This study estimated 1987-2002 trends in preventive behaviors closely linked to HIV from several large health surveys providing the most recently available data. These behaviors include condom use, dual use of condoms with other contraceptive methods, and HIV testing. Condom use increased throughout the period for adolescents, but there is no evidence of overall increased condom use for adults after the mid-1990s. After 2000, adult condom use with primary partners was low even among those at highest risk. Dual use of condoms with other contraceptive methods was reported by a small and increasing percentage of adolescents and adults. By 2001 a high percentage of US adults reported having been tested at least once, and reproductive-age and pregnant women were tested at a greater rate than others. However, 1 in 4 pregnant women had never been tested for HIV. This review indicates that even after considerable increase in preventive behaviors, it is still possible to identify a relatively large segment of the population that is at risk for transmitting or acquiring HIV. Prevention programs serving high-risk populations need to work toward increasing safe sex practices with main partners and HIV testing among the never-tested, particularly reproductive-age women.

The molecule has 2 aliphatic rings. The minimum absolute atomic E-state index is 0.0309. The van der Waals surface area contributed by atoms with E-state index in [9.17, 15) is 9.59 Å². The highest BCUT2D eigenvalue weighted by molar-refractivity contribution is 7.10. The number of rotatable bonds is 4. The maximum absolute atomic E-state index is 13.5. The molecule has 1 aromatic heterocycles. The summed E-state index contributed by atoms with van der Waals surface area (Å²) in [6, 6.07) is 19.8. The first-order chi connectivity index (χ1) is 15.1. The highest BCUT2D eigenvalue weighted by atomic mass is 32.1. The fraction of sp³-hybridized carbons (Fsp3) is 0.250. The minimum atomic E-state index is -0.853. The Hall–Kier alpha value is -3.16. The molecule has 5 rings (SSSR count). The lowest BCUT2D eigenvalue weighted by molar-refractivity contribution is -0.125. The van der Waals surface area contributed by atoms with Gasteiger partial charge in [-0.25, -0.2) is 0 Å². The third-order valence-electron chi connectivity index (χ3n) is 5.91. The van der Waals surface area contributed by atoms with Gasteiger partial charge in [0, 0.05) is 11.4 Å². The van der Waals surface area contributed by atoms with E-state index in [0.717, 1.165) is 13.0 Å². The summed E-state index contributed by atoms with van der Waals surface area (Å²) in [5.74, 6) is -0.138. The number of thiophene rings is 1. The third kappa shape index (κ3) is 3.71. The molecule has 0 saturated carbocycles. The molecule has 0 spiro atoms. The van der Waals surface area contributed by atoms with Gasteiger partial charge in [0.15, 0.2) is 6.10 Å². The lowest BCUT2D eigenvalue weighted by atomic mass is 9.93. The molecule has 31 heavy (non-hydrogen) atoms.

Received for publication February 24, 2003; accepted July 17, 2003.
From the Division of HIV/AIDS Prevention (Dr Anderson), Division of Re productive Health (Dr, Santelli), and (formerly) Division of HIV/AIDS Prevention, Centers for Disease Control and Prevention, Atlanta, GA (Dr Mugalla).
Reprints: John E. Anderson, Division of HIV/AIDS Prevention, Mailstop E-46, Centers for Disease Control and Prevention, Atlanta, GA 30333 (e-mail: jeal@cdc,gov).
© 2003 Lippincott Williams & Wilkins, Inc.